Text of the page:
Leading scientists from across the world travelled to NOC for the first TOMCAT working group meeting.
This group aims to take advantage of the fast development of optical technologies to help progress understanding of the ocean carbon cycle, which determines CO2 levels in the ocean and atmosphere, using large data sets describing particles in the ocean.
NOC scientists have contributed to the publication of an authoritative new report on the impacts of ocean warming on species, ecosystems, and ocean ‘goods and services,’ such as carbon management, fisheries and coastal protection.
Science and industry will now be able to map beaches and sandbanks without getting any feet wet. This follows three years of collaborative research resulting in a new commercial licence between National Oceanography Centre (NOC) and Marlan Maritime Technologies to sell new coastal mapping technology.
Satellite oceanographers at NOC have contributed to a new massive open online course, or MOOC. The course launch is timed to coincide with wider release of data from Sentinel-3, the dedicated ocean satellite launched earlier this year.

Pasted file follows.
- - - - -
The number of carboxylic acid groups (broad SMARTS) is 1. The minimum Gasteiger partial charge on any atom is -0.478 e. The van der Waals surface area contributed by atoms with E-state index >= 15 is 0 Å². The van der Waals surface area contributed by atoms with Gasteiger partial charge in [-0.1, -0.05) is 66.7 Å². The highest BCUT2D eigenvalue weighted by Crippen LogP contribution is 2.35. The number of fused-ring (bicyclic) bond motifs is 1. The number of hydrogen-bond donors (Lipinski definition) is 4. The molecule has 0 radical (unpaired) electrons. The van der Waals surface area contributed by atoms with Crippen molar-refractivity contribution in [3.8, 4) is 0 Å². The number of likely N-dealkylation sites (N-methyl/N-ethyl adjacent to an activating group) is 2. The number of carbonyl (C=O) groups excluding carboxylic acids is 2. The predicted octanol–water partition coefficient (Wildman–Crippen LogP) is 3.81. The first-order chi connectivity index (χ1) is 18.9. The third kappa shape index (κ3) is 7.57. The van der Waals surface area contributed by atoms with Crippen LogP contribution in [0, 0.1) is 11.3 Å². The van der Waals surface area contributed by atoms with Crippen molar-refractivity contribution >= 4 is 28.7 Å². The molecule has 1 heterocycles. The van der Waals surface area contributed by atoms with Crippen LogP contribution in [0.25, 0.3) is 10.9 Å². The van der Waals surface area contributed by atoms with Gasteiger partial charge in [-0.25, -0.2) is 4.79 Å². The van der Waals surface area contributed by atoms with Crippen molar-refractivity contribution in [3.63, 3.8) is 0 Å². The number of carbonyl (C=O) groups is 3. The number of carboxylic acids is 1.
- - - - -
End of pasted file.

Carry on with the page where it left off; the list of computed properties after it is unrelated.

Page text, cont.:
Measuring devices being installed on a cargo ship will provide oceanographers with vital data on the oceans’ ability to slow the build-up of carbon dioxide in the atmosphere as part of a major new collaboration between industry and the National Oceanography Centre (NOC).
The National Oceanography Centre (NOC) is pleased to announce the appointment of Professor Angela Hatton as its new Director of Science & Technology to succeed Professor Ian Wright who is leaving NOC take up the position of Deputy Vice Chancellor (Research & Innovation) at the University of Canterbury at Christchurch in his native New Zealand.
The uncertainty associated with projections of end-of-century global warming by Earth System Models (ESMs) can be understood in terms of two components, according to research by NOC scientist Tom Anderson (with co-workers Ed Hawkins and Phil Jones).